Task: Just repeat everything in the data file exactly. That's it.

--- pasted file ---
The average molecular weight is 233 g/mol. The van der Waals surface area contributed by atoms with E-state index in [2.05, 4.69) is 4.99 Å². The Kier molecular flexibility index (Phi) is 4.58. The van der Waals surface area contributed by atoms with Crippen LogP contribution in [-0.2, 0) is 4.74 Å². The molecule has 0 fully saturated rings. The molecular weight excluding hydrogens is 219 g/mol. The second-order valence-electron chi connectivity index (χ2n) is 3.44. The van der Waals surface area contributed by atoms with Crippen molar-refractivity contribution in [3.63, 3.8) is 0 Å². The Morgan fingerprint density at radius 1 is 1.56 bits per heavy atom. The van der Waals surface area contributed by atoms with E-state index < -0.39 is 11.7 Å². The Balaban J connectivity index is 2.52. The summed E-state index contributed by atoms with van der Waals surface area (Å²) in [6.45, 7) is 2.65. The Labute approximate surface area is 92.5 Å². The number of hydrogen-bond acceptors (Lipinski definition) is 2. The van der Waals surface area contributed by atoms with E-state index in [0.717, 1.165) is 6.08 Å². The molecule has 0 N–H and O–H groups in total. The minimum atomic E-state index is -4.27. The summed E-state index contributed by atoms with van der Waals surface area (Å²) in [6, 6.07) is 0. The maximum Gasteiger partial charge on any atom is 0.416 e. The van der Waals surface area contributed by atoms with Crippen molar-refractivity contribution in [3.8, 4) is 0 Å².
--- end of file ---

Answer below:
The average molecular weight is 233 g/mol. The van der Waals surface area contributed by atoms with E-state index in [2.05, 4.69) is 4.99 Å². The Kier molecular flexibility index (Phi) is 4.58. The van der Waals surface area contributed by atoms with Crippen LogP contribution in [-0.2, 0) is 4.74 Å². The molecule has 0 fully saturated rings. The molecular weight excluding hydrogens is 219 g/mol. The second-order valence-electron chi connectivity index (χ2n) is 3.44. The van der Waals surface area contributed by atoms with Crippen molar-refractivity contribution in [3.63, 3.8) is 0 Å². The Morgan fingerprint density at radius 1 is 1.56 bits per heavy atom. The van der Waals surface area contributed by atoms with E-state index < -0.39 is 11.7 Å². The Balaban J connectivity index is 2.52. The summed E-state index contributed by atoms with van der Waals surface area (Å²) in [6.45, 7) is 2.65. The Labute approximate surface area is 92.5 Å². The number of hydrogen-bond acceptors (Lipinski definition) is 2. The van der Waals surface area contributed by atoms with E-state index in [0.717, 1.165) is 6.08 Å². The molecule has 0 N–H and O–H groups in total. The minimum atomic E-state index is -4.27. The summed E-state index contributed by atoms with van der Waals surface area (Å²) in [6, 6.07) is 0. The maximum Gasteiger partial charge on any atom is 0.416 e. The van der Waals surface area contributed by atoms with Crippen molar-refractivity contribution in [3.8, 4) is 0 Å².